Commercial Farmers' Union of Zimbabwe

Commercial Farmers' Union of Zimbabwe

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Severe fertilizer shortages loom

Severe fertilizer shortages loom

A severe shortage of fertilizer is looming, amid revelations that producers 
have been incapacitated by financial constraints owing to failure by 
government and other creditors to settle their bills.

by Owen Muchena

Producers, including Chemplex, Windmill and Zimbabwe Fertilizer Company, are 
owed a collective $40m by customers who borrowed fertilizer in previous 
farming seasons, but have failed to honour their obligation to service their 

Misheck Kachere, the chief executive of Chemplex Corporation and 
spokesperson for the industry, told The Zimbabwean in an interview that the 
company had hardly any money to start producing for the 2012-13 season.

Government, under its various state-sponsored inputs schemes, is one of the 
major creditors. It also owes seed houses huge amounts of money.

“Some customers have not paid for fertilizer supplied last season. We are 
still owed in the region of $40m. If defaulting customers do not pay up, we 
will be severely crippled in our endeavors to meet this season’s demand,” 
said Kachere. Preparations for the next farming season are already underway,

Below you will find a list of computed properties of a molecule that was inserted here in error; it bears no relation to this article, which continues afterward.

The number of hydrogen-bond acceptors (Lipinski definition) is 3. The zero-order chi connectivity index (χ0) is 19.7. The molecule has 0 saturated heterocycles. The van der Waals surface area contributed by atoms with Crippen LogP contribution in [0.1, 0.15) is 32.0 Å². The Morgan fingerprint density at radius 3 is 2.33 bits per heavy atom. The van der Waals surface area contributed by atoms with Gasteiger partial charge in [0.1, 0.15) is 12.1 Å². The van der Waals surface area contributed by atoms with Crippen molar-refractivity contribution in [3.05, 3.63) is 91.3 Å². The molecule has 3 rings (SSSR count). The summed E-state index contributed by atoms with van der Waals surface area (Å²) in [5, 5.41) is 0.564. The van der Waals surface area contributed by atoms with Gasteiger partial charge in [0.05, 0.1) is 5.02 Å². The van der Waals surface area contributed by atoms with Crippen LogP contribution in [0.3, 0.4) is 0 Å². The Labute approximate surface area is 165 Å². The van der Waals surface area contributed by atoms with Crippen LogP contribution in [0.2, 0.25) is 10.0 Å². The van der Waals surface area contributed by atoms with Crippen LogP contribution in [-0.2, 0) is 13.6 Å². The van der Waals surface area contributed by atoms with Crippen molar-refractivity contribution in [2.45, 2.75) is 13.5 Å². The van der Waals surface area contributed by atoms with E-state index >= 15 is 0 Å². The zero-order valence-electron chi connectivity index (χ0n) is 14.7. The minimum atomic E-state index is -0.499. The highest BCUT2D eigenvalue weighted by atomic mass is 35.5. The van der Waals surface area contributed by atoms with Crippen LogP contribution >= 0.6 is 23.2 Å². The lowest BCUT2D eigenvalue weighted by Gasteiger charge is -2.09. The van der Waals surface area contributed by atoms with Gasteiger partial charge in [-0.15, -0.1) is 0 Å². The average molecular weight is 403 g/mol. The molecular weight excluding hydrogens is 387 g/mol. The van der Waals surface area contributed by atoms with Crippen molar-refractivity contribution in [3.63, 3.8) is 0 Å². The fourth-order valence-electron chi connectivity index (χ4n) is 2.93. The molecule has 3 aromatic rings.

with rains expected to start in a matter of weeks. Climate change, however, 
seems to have generally pushed the onset of the rains later in the year.

Kachere said production of Ammonium Nitrate, the top dressing fertilizer, 
was particularly endangered. “Even if we were to get the money today, Sable 
Chemicals, the sole producer of AN, cannot produce 150,000 tonnes required 
for the summer season. We are currently producing about 10,000 tonnes per 
month due to a number of operational challenges,” he said.

“We only have about 25,000 tonnes of AN in stock, so we just pray that if we 
get the money now, we can start importing from overseas to close the gap,” 
he added. Demand for compounds might be met as there was still capacity to 
produce 30,000 tonnes per month, depending on the availability of money to 
meet operational costs. The country needs an average of 300,000 tonnes of 
both compounds and AN for the summer farming season.

Tendai Biti, the Finance Minister, said government was making plans to avail 
money to settle its debt to the industry. He said government was working to 
mobilise $150m for the agricultural sector, $60m of which would go towards 
paying the fertilizer companies.

It is not clear how the money is going to be raised.

The looming shortage is expected to push input prices up and further cripple 
farmers, many of whom have still not been paid for crops delivered to the 
Grain Marketing Board.

Economist Eric Bloch said government had no choice but to borrow from inputs 
producers because it did not have ready cash, but in doing so had 
jeopardized the agricultural industry. “If government does not borrow, there 
would be more starvation, but through that borrowing, we are being pushed 
further into the emergency mode,” added Bloch. 


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